Developing strategy is often not a simple linear process. Its not “let’s do A, then B, then C”.
For you need to consider what the impacts are upon A, and what the other areas are that A will impact. For it just might be that A influences something which in turn makes C irrelevant.
Its called systems thinking. Its a way of thinking that considers all of the relationships between all of the components. And further, it considers the level and direction of influence that each of those components have on each other.
And systems are everywhere. There are interconnections between different businesses and between individuals within a business. We have a system of roads, of air & rail transport, and so on. There are systems within hospitals, within universities, and within emergency services providers. Think of a sporting club also as a system, even your family!
But what marks out a system? Its the flow of information, its the time delay between action and outcome, its the feedback loop between the output and input. Its the complexity derived from many interconnected parts.
Regarding the flow of information. How does information move from one part of the system to another? What external information comes into the system? What information is prevented from making its way around the parts of the system. And thinking about the profile of the information – is it always the same, are do the makeup of the messages transferred change from time to time?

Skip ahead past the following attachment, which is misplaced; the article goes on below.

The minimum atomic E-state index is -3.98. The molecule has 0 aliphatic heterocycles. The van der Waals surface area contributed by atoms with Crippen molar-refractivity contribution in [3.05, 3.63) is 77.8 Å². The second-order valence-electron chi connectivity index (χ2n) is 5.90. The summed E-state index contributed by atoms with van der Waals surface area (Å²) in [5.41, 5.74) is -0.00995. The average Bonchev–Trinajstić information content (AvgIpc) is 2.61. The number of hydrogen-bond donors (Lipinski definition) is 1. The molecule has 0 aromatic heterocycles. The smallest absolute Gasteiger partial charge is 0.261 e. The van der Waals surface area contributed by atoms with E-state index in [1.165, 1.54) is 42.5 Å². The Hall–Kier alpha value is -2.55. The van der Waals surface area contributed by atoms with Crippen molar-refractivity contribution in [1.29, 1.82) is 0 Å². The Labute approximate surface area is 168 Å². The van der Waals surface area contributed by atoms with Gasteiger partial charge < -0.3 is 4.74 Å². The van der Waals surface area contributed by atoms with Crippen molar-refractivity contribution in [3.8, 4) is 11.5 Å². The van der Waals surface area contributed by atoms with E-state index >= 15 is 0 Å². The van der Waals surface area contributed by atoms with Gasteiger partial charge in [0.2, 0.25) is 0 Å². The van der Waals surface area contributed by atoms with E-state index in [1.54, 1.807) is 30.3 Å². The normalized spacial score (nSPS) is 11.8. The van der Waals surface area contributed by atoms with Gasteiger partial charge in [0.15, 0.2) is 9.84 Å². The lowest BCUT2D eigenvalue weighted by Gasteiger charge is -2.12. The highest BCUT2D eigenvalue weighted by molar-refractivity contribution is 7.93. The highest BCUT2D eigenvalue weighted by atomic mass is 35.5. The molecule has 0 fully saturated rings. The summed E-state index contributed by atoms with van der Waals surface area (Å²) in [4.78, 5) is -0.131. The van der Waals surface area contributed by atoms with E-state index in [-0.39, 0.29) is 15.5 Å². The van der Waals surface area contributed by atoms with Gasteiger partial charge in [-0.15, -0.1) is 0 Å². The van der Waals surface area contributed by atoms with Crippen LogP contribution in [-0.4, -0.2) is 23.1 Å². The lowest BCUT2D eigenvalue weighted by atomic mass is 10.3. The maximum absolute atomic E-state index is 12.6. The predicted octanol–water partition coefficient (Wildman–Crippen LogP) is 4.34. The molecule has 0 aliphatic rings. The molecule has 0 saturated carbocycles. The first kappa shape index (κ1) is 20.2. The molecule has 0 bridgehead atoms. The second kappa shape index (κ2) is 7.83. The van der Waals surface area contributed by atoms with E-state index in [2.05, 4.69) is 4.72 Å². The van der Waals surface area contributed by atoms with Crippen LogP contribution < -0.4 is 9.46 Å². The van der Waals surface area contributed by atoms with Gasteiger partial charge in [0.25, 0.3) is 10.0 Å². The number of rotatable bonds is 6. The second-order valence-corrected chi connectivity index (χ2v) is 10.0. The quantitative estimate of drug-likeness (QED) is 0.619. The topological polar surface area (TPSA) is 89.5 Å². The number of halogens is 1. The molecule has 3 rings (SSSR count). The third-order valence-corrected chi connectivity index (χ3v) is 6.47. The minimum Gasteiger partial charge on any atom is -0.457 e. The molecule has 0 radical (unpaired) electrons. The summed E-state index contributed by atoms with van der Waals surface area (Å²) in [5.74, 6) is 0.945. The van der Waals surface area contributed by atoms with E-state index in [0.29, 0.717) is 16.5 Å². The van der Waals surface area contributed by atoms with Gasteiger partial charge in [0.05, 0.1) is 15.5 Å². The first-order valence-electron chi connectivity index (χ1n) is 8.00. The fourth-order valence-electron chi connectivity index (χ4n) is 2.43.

Regarding time delays and feedback loops. How long does it take for an effect to be noticed? Do any outcomes loop back and change the next input?
So when developing strategy, think of the flow of information and think of the time difference between when something is started and when it will be finished. For when that 1 year, 3 year, or 5 year plan has come to pass the context of that plan’s completed state will be different to the current one. And the difference will be in part related to the mix and flow of information and changing influences throughout that 1, 3 or 5 year period.
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